Your role as parent v coach
So, you think you have it tough drawing the line between being a parent and a coach? How would you like to be a Hall of Fame athlete and have to try to make that distinction?
That’s the topic of an article called Parent First, Coach Second on the Responsible Coach site from Liberty Mutual. (It’s a great site, by the way, and one to which you should consider subscribing.)
The focus of the article is on NFL Hall of Fame quarterback Joe Montana and his relationship with his two sons, both college quarterbacks. In it, Joe talks about how he had to learn to back off and let his sons come to him for advice rather than always trying to tell them what to do.
Think about it. You’re Joe Freaking Montana, one of the greatest quarterbacks to ever play the game. You have accolades out the wazoo, and an incredible knowledge of the game. Yet when you try to give your son a little help on his game, he doesn’t see all that. He sees his danged Dad getting in the way again. That should make all of you who either coach your own kids formally or work with them on the side feel a little better about yourselves.
Drawing that line is one of the toughest parts of youth sports. I know, because I did it for 20-some years between coaching my own kids in soccer and fastpitch softball. But this isn’t reserved only for those who are a team coach. Anyone who wants to help their son or daughter succeed in their chosen sport faces this dilemma.
How many times have you stood on the sidelines yelling instructions to your young athlete, even though you’re not the coach? Or worse yet, someone else’s kid? How many times have you gotten in the car after the game and gone on and on for the duration of the car ride, dissecting each play and analyzing the whole thing ad nauseum? How many times have you made your kid go out and practice after a game when you didn’t feel their performance was up to snuff?
I know I’ve done all of them at one time or another. I’m not proud of it, but admitting it is the first step to getting past it.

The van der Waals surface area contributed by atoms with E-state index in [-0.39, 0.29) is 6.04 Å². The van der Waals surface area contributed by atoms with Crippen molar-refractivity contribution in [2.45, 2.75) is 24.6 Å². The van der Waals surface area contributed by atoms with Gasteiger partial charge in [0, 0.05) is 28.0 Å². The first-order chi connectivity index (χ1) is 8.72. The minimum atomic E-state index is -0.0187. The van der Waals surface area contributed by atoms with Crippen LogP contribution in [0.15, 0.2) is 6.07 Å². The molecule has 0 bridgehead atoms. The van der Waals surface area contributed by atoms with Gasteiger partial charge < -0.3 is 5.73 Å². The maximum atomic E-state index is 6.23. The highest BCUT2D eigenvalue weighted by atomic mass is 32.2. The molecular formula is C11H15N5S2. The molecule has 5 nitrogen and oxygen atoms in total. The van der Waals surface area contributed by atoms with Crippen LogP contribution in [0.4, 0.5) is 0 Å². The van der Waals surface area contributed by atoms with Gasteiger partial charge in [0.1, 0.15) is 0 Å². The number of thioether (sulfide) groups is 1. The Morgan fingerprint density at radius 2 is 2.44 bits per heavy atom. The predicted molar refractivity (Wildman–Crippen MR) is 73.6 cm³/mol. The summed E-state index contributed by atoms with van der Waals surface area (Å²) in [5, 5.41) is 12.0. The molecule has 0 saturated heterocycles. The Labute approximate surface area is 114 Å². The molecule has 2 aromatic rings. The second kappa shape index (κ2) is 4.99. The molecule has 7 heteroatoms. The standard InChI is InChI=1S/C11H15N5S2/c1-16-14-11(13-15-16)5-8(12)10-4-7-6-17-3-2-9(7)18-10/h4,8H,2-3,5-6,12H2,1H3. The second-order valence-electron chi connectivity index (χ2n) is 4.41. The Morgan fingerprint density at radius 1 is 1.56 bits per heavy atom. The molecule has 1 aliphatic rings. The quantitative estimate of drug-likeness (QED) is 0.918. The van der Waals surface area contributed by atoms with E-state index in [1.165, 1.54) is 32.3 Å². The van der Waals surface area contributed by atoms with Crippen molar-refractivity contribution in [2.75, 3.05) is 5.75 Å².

What’s important to remember is that no matter what your capabilities or past accomplishments are in the world of sports, your first responsibility to your children is to be their parent. Be the one who supports them, who picks them up when they’re down, who loves them unconditionally — even if they did swing at that 0-2 changeup in the dirt you and everyone else at the field knew was coming.
Yes, be there to help, but let your player decide when it’s time. You can’t force it. I know.
About 10 or so years ago, I tried to teach my son Eric how to hit a baseball. By that time I’d already built a pretty good track record working with boys and girls, and I knew I could help him improve. But he didn’t want any part of it. He resisted everything I told him mightily, and copped an attitude with me when I tried to work with him. I got mad, but then realized it was pointless. So I told him fine, if you want to do it your way go ahead. Have at it.
After a season of futility he came to me and said, “Ok Dad, I’m ready now. I will do whatever you tell me to do.” He was true to his word, and his hitting improved dramatically after an off-season of work. He wound up getting a lot of extra base hits in the rest of his career, and working on his hitting became a bonding time for both of us. We still talk about it, in fact. But it only worked because he chose to have me coach him. And during his games, if I wasn’t on the coaching staff I just sat back and enjoyed the game as his parent.
So what about you? What have your experiences been? Have you learned how to draw the line between parent and coach, or do you still struggle with it? And if you have any war stories of your own (either as a parent or as a player), be sure to share them in the comments section below.
Posted on October 29, 2010, in Coaching, Parents. Bookmark the permalink. 2 Comments.
It’s tough to find a good balance between coaching and being a parent. I find that most dads that coach are much tougher on their daughters than they are on the other kids on the team. This can lead to their children feeling like they are being singled out. I know because I’ve been guilty of this myself and had to rein myself in a bit.
Michael, it seems to go to one extreme or the other in my experience. Either Coach Dad is all about his daughter, giving her every opportunity and every break, or in the interest of being “fair” he pretty much screws over his own daughter. I was always guilty of the latter, as my wife would point out. If I needed a kid to sit out a little more, it was my own daughter as often as not. Fortunately she was a good pitcher so I could somewhat justify it on the basis of we needed to keep her fresh to pitch. But still, I probably could’ve put her on the field a little more. It definitely is also easier to come down on your own daughter, again sometimes just to show you’re not playing favorites. That’s where a little talking goes a long way. I can definitely say it’s easier being a non-parent coach. If I come down on a kid now, it’s because she needs it. And there are no repercussions for my daughter because she’s not on the team. I heard a good one at the NFCA Coaches College today. I think it was a Lou Holtz-ism. “I’m here to be your coach. If you want a friend, buy a dog.”